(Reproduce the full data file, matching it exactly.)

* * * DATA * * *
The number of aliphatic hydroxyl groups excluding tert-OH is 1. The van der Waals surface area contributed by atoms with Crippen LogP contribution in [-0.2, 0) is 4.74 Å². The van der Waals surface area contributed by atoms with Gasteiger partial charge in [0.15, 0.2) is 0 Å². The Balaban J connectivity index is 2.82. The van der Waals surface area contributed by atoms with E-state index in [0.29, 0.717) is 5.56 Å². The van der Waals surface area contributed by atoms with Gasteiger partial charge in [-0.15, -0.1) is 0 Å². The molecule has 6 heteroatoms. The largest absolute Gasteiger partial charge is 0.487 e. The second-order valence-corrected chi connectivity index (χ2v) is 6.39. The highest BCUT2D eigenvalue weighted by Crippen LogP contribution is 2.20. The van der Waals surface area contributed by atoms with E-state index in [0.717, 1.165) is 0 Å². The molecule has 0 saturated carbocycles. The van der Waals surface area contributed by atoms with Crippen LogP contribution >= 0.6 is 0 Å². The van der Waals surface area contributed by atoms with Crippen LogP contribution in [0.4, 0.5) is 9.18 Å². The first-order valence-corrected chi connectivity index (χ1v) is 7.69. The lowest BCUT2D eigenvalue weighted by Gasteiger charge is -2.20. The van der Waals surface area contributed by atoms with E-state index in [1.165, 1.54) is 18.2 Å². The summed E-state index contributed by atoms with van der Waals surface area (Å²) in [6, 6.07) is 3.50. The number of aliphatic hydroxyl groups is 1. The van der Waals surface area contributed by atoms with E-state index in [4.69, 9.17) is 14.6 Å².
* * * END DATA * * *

The number of aliphatic hydroxyl groups excluding tert-OH is 1. The van der Waals surface area contributed by atoms with Crippen LogP contribution in [-0.2, 0) is 4.74 Å². The van der Waals surface area contributed by atoms with Gasteiger partial charge in [0.15, 0.2) is 0 Å². The Balaban J connectivity index is 2.82. The van der Waals surface area contributed by atoms with E-state index in [0.29, 0.717) is 5.56 Å². The van der Waals surface area contributed by atoms with Gasteiger partial charge in [-0.15, -0.1) is 0 Å². The molecule has 6 heteroatoms. The largest absolute Gasteiger partial charge is 0.487 e. The second-order valence-corrected chi connectivity index (χ2v) is 6.39. The highest BCUT2D eigenvalue weighted by Crippen LogP contribution is 2.20. The van der Waals surface area contributed by atoms with E-state index in [0.717, 1.165) is 0 Å². The molecule has 0 saturated carbocycles. The van der Waals surface area contributed by atoms with Crippen LogP contribution >= 0.6 is 0 Å². The van der Waals surface area contributed by atoms with Crippen LogP contribution in [0.4, 0.5) is 9.18 Å². The first-order valence-corrected chi connectivity index (χ1v) is 7.69. The lowest BCUT2D eigenvalue weighted by Gasteiger charge is -2.20. The van der Waals surface area contributed by atoms with E-state index in [1.165, 1.54) is 18.2 Å². The summed E-state index contributed by atoms with van der Waals surface area (Å²) in [6, 6.07) is 3.50. The number of aliphatic hydroxyl groups is 1. The van der Waals surface area contributed by atoms with E-state index in [4.69, 9.17) is 14.6 Å².